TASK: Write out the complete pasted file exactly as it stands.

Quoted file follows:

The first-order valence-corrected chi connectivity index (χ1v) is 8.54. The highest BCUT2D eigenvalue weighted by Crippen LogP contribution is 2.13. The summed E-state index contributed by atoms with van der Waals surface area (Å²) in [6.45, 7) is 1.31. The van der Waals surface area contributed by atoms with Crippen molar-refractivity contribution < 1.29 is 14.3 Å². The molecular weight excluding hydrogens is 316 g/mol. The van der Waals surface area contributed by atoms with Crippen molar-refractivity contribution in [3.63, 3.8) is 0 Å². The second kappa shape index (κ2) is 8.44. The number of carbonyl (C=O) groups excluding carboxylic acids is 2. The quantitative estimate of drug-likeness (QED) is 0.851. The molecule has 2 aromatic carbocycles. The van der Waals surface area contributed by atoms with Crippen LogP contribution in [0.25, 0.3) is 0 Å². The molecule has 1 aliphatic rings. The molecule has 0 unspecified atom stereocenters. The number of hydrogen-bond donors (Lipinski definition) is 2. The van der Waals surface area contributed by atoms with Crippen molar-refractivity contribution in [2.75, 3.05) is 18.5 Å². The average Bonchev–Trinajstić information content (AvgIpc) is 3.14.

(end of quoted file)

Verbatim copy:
The first-order valence-corrected chi connectivity index (χ1v) is 8.54. The highest BCUT2D eigenvalue weighted by Crippen LogP contribution is 2.13. The summed E-state index contributed by atoms with van der Waals surface area (Å²) in [6.45, 7) is 1.31. The van der Waals surface area contributed by atoms with Crippen molar-refractivity contribution < 1.29 is 14.3 Å². The molecular weight excluding hydrogens is 316 g/mol. The van der Waals surface area contributed by atoms with Crippen molar-refractivity contribution in [3.63, 3.8) is 0 Å². The second kappa shape index (κ2) is 8.44. The number of carbonyl (C=O) groups excluding carboxylic acids is 2. The quantitative estimate of drug-likeness (QED) is 0.851. The molecule has 2 aromatic carbocycles. The van der Waals surface area contributed by atoms with Crippen LogP contribution in [0.25, 0.3) is 0 Å². The molecule has 1 aliphatic rings. The molecule has 0 unspecified atom stereocenters. The number of hydrogen-bond donors (Lipinski definition) is 2. The van der Waals surface area contributed by atoms with Crippen molar-refractivity contribution in [2.75, 3.05) is 18.5 Å². The average Bonchev–Trinajstić information content (AvgIpc) is 3.14.